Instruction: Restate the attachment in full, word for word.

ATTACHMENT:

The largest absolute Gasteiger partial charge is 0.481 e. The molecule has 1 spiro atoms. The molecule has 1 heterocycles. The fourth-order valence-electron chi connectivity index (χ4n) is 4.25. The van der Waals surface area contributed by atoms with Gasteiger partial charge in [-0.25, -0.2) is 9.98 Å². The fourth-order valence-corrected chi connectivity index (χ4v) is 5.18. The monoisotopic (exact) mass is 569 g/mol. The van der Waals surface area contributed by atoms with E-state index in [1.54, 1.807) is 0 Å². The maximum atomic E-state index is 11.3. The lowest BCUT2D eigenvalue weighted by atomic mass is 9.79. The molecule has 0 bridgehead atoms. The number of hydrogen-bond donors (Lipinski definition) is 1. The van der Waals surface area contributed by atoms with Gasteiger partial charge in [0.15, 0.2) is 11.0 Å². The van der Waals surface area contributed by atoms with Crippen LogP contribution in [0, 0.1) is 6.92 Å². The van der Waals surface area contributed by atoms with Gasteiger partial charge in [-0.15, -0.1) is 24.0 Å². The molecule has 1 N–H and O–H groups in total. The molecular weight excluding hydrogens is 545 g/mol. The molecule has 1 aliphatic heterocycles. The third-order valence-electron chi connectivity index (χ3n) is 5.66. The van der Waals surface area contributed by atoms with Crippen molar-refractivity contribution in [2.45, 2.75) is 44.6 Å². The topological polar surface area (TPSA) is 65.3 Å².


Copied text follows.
The largest absolute Gasteiger partial charge is 0.481 e. The molecule has 1 spiro atoms. The molecule has 1 heterocycles. The fourth-order valence-electron chi connectivity index (χ4n) is 4.25. The van der Waals surface area contributed by atoms with Gasteiger partial charge in [-0.25, -0.2) is 9.98 Å². The fourth-order valence-corrected chi connectivity index (χ4v) is 5.18. The monoisotopic (exact) mass is 569 g/mol. The van der Waals surface area contributed by atoms with E-state index in [1.54, 1.807) is 0 Å². The maximum atomic E-state index is 11.3. The lowest BCUT2D eigenvalue weighted by atomic mass is 9.79. The molecule has 0 bridgehead atoms. The number of hydrogen-bond donors (Lipinski definition) is 1. The van der Waals surface area contributed by atoms with Gasteiger partial charge in [0.15, 0.2) is 11.0 Å². The van der Waals surface area contributed by atoms with Crippen LogP contribution in [0, 0.1) is 6.92 Å². The van der Waals surface area contributed by atoms with Gasteiger partial charge in [-0.15, -0.1) is 24.0 Å². The molecule has 1 N–H and O–H groups in total. The molecular weight excluding hydrogens is 545 g/mol. The molecule has 1 aliphatic heterocycles. The third-order valence-electron chi connectivity index (χ3n) is 5.66. The van der Waals surface area contributed by atoms with Crippen molar-refractivity contribution in [2.45, 2.75) is 44.6 Å². The topological polar surface area (TPSA) is 65.3 Å².